Risk-Monotonicity via Distributional Robustness

Zakaria Mhammedi, Hisham Husain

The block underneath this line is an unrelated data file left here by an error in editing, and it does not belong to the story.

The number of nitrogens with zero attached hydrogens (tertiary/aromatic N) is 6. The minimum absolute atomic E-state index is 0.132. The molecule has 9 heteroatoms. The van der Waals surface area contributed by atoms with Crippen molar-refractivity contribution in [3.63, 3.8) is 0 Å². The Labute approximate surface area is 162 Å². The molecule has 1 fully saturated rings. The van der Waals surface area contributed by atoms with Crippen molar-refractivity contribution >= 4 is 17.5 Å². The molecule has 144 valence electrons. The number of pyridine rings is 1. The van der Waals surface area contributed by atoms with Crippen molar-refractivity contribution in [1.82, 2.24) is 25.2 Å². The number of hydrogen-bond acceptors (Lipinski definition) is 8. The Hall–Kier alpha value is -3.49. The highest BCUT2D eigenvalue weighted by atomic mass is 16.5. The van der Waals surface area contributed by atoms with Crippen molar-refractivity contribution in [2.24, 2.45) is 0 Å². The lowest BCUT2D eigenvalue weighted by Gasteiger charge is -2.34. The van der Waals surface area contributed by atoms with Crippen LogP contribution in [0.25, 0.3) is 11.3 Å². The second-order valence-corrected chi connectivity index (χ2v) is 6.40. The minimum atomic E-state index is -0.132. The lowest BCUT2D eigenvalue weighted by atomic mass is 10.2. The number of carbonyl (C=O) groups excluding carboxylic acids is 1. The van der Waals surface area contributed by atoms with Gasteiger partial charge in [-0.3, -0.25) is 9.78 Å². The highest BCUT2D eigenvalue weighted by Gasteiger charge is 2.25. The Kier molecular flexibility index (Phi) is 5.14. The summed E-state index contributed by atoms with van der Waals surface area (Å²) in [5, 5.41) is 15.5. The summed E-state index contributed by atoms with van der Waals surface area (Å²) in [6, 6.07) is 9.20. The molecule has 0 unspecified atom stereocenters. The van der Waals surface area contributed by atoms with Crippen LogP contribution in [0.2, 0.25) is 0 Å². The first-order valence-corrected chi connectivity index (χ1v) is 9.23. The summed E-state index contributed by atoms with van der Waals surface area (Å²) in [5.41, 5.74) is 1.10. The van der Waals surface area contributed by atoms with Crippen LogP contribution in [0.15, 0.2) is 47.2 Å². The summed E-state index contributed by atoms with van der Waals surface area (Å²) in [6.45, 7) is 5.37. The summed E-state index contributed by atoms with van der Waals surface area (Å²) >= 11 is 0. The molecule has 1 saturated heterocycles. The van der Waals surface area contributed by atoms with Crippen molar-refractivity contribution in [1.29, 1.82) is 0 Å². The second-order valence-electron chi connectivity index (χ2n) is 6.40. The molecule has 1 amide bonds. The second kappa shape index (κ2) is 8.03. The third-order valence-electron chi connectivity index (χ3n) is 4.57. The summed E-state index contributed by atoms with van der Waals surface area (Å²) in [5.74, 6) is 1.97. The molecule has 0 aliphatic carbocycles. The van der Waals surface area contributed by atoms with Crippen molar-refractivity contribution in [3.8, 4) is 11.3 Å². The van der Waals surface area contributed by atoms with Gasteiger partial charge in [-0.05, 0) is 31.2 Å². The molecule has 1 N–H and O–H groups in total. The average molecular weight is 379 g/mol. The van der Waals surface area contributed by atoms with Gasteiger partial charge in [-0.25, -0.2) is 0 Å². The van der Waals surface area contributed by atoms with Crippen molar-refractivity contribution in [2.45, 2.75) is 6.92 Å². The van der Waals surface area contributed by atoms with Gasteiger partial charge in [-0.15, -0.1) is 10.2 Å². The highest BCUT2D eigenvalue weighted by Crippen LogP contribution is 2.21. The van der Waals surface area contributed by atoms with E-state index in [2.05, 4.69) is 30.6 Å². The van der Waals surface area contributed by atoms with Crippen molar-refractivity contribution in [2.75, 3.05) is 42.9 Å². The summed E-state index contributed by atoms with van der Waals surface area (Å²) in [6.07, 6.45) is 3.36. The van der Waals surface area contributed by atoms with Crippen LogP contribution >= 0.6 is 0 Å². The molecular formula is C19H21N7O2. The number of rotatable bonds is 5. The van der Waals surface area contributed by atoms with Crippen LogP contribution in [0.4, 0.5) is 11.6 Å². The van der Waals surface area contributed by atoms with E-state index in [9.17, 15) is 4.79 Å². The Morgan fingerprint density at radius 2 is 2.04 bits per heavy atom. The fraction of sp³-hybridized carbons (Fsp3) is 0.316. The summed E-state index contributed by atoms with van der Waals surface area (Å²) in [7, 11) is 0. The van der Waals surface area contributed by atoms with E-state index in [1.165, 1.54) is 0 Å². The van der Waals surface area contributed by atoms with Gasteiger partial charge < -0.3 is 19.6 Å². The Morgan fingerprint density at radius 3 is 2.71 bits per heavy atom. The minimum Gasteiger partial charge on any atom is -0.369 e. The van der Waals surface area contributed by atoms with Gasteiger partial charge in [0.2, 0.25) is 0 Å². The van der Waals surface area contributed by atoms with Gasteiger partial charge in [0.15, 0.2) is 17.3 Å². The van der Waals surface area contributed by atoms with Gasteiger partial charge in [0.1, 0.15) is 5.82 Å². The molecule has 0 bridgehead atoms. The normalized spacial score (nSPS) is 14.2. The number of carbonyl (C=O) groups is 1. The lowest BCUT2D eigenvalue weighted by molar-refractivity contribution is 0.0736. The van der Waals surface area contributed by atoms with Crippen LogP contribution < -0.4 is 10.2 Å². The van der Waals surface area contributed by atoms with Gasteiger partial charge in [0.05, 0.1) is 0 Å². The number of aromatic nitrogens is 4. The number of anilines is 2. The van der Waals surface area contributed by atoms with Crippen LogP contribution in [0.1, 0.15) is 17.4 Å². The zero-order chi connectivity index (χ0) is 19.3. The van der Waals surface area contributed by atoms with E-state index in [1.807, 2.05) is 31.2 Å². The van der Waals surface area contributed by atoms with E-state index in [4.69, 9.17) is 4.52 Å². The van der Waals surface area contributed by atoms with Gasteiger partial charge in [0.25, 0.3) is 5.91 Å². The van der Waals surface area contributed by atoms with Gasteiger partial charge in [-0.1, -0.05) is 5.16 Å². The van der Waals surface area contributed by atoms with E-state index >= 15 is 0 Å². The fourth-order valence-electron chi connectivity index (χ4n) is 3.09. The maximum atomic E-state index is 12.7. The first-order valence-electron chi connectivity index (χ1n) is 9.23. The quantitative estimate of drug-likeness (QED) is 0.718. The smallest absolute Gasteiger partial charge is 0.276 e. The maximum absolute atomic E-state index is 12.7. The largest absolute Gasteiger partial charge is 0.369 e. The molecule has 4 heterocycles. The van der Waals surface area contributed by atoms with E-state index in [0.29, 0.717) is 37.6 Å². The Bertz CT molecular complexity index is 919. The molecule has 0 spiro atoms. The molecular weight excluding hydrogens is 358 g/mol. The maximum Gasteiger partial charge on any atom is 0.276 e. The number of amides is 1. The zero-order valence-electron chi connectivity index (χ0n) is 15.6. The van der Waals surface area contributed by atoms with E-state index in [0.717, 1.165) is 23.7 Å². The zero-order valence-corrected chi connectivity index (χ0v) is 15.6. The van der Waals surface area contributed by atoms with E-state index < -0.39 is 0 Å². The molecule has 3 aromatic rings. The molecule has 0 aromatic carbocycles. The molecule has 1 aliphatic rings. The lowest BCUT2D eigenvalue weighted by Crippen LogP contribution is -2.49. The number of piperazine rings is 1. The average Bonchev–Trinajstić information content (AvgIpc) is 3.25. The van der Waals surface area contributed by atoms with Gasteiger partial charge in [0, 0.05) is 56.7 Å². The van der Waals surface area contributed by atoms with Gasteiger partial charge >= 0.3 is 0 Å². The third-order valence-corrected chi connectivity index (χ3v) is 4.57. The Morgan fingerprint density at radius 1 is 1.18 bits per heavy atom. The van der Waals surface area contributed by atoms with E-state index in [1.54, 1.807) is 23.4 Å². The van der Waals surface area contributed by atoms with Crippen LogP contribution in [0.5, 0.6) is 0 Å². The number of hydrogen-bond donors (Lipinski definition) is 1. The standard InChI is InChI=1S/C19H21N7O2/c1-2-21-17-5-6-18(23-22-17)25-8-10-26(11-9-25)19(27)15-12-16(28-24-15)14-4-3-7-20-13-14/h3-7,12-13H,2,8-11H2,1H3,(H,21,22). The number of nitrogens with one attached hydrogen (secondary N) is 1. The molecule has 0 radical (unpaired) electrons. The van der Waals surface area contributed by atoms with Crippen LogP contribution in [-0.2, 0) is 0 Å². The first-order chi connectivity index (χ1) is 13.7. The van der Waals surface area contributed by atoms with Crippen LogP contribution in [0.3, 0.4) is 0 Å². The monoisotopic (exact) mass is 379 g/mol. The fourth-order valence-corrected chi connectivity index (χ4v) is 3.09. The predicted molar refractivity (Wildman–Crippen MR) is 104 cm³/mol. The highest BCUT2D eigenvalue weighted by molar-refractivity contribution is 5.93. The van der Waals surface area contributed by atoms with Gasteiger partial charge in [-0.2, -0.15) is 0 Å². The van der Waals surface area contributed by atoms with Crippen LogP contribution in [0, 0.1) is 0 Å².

Acquisition of data is a difficult task in most applications of Machine Learning (ML), and it is only natural that one hopes and expects lower populating risk (better performance) with increasing data points. It turns out, somewhat surprisingly, that this is not the case even for the most standard algorithms such as the Empirical Risk Minimizer (ERM). Non-monotonic behaviour of the risk and instability in training have manifested and appeared in the popular deep learning paradigm under the description of double descent. These problems not only highlight our lack of understanding of learning algorithms and generalization but rather render our efforts at data acquisition in vain. It is, therefore, crucial to pursue this concern and provide a characterization of such behaviour. In this paper, we derive the first consistent and risk-monotonic algorithms for a general statistical learning setting under weak assumptions, consequently resolving an open problem (Viering et al. 2019) on how to avoid non-monotonic behaviour of risk curves. Our algorithms make use of Distributionally Robust Optimization (DRO) -- a technique that has shown promise in other complications of deep learning such as adversarial training. Our work makes a significant contribution to the topic of risk-monotonicity, which may be key in resolving empirical phenomena such as double descent.

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